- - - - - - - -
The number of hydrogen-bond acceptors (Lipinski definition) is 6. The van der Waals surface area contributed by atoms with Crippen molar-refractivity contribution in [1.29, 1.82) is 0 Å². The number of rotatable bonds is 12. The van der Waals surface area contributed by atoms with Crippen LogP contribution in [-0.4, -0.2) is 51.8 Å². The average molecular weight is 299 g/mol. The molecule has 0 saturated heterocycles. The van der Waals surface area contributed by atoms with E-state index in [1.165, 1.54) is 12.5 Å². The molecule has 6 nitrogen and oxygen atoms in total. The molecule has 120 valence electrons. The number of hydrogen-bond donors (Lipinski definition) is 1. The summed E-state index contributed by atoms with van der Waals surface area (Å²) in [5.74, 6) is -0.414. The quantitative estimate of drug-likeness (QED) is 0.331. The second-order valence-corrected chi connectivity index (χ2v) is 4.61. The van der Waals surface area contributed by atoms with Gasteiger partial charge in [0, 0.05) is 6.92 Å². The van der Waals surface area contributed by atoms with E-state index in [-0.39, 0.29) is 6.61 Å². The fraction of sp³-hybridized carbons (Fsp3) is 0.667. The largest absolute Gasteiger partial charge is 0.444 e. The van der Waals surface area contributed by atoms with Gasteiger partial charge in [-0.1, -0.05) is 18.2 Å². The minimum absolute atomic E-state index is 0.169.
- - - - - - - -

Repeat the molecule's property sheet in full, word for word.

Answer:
The number of hydrogen-bond acceptors (Lipinski definition) is 6. The van der Waals surface area contributed by atoms with Crippen molar-refractivity contribution in [1.29, 1.82) is 0 Å². The number of rotatable bonds is 12. The van der Waals surface area contributed by atoms with Crippen LogP contribution in [-0.4, -0.2) is 51.8 Å². The average molecular weight is 299 g/mol. The molecule has 0 saturated heterocycles. The van der Waals surface area contributed by atoms with E-state index in [1.165, 1.54) is 12.5 Å². The molecule has 6 nitrogen and oxygen atoms in total. The molecule has 120 valence electrons. The number of hydrogen-bond donors (Lipinski definition) is 1. The summed E-state index contributed by atoms with van der Waals surface area (Å²) in [5.74, 6) is -0.414. The quantitative estimate of drug-likeness (QED) is 0.331. The second-order valence-corrected chi connectivity index (χ2v) is 4.61. The van der Waals surface area contributed by atoms with Gasteiger partial charge in [0, 0.05) is 6.92 Å². The van der Waals surface area contributed by atoms with E-state index in [-0.39, 0.29) is 6.61 Å². The fraction of sp³-hybridized carbons (Fsp3) is 0.667. The largest absolute Gasteiger partial charge is 0.444 e. The van der Waals surface area contributed by atoms with Gasteiger partial charge in [-0.1, -0.05) is 18.2 Å². The minimum absolute atomic E-state index is 0.169.